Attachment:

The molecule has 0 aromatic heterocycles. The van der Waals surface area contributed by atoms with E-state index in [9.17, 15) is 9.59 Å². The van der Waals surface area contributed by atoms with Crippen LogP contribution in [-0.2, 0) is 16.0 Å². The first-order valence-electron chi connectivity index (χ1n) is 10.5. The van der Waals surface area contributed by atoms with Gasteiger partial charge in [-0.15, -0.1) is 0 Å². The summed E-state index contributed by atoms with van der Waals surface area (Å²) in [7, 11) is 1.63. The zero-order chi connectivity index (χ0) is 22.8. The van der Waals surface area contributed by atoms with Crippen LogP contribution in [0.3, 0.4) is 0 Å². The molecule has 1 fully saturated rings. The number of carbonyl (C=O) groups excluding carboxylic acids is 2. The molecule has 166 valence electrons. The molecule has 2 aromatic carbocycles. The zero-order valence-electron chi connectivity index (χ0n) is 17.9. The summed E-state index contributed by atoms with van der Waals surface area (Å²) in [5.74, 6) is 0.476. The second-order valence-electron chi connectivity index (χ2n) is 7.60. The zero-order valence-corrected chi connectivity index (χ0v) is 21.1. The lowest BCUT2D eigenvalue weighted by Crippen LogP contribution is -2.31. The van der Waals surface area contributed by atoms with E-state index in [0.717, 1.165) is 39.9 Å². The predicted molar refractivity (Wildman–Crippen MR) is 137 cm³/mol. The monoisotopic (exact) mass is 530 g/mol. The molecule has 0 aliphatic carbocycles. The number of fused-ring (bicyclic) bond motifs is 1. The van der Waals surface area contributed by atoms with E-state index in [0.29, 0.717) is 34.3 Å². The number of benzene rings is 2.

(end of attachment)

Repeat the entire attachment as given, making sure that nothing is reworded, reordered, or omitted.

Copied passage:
The molecule has 0 aromatic heterocycles. The van der Waals surface area contributed by atoms with E-state index in [9.17, 15) is 9.59 Å². The van der Waals surface area contributed by atoms with Crippen LogP contribution in [-0.2, 0) is 16.0 Å². The first-order valence-electron chi connectivity index (χ1n) is 10.5. The van der Waals surface area contributed by atoms with Gasteiger partial charge in [-0.15, -0.1) is 0 Å². The summed E-state index contributed by atoms with van der Waals surface area (Å²) in [7, 11) is 1.63. The zero-order chi connectivity index (χ0) is 22.8. The van der Waals surface area contributed by atoms with Crippen LogP contribution in [0.3, 0.4) is 0 Å². The molecule has 1 fully saturated rings. The number of carbonyl (C=O) groups excluding carboxylic acids is 2. The molecule has 166 valence electrons. The molecule has 2 aromatic carbocycles. The zero-order valence-electron chi connectivity index (χ0n) is 17.9. The summed E-state index contributed by atoms with van der Waals surface area (Å²) in [5.74, 6) is 0.476. The second-order valence-electron chi connectivity index (χ2n) is 7.60. The zero-order valence-corrected chi connectivity index (χ0v) is 21.1. The lowest BCUT2D eigenvalue weighted by Crippen LogP contribution is -2.31. The van der Waals surface area contributed by atoms with E-state index in [0.717, 1.165) is 39.9 Å². The predicted molar refractivity (Wildman–Crippen MR) is 137 cm³/mol. The monoisotopic (exact) mass is 530 g/mol. The molecule has 0 aliphatic carbocycles. The number of fused-ring (bicyclic) bond motifs is 1. The van der Waals surface area contributed by atoms with E-state index in [0.29, 0.717) is 34.3 Å². The number of benzene rings is 2.